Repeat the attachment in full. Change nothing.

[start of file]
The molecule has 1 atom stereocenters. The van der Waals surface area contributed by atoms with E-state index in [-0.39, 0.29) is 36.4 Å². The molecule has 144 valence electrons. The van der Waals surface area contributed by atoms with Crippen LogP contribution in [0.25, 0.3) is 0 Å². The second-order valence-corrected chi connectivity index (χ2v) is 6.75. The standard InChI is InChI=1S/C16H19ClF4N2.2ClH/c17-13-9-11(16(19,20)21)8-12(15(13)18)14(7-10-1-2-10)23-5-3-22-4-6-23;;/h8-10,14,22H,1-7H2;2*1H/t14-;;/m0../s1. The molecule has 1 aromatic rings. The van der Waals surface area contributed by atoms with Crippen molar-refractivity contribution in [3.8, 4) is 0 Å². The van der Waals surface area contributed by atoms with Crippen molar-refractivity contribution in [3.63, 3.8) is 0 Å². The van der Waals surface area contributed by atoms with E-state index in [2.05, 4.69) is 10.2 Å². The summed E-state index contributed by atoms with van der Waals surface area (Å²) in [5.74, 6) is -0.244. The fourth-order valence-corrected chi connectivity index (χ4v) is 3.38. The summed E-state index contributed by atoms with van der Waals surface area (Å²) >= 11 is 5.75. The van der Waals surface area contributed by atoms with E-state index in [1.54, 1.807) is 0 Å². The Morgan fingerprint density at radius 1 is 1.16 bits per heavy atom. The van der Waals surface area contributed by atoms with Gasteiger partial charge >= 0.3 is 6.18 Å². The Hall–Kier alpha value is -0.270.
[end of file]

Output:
The molecule has 1 atom stereocenters. The van der Waals surface area contributed by atoms with E-state index in [-0.39, 0.29) is 36.4 Å². The molecule has 144 valence electrons. The van der Waals surface area contributed by atoms with Crippen LogP contribution in [0.25, 0.3) is 0 Å². The second-order valence-corrected chi connectivity index (χ2v) is 6.75. The standard InChI is InChI=1S/C16H19ClF4N2.2ClH/c17-13-9-11(16(19,20)21)8-12(15(13)18)14(7-10-1-2-10)23-5-3-22-4-6-23;;/h8-10,14,22H,1-7H2;2*1H/t14-;;/m0../s1. The molecule has 1 aromatic rings. The van der Waals surface area contributed by atoms with Crippen molar-refractivity contribution in [3.8, 4) is 0 Å². The van der Waals surface area contributed by atoms with Crippen molar-refractivity contribution in [3.63, 3.8) is 0 Å². The van der Waals surface area contributed by atoms with E-state index in [2.05, 4.69) is 10.2 Å². The summed E-state index contributed by atoms with van der Waals surface area (Å²) in [5.74, 6) is -0.244. The fourth-order valence-corrected chi connectivity index (χ4v) is 3.38. The summed E-state index contributed by atoms with van der Waals surface area (Å²) >= 11 is 5.75. The van der Waals surface area contributed by atoms with E-state index in [1.54, 1.807) is 0 Å². The Morgan fingerprint density at radius 1 is 1.16 bits per heavy atom. The van der Waals surface area contributed by atoms with Gasteiger partial charge >= 0.3 is 6.18 Å². The Hall–Kier alpha value is -0.270.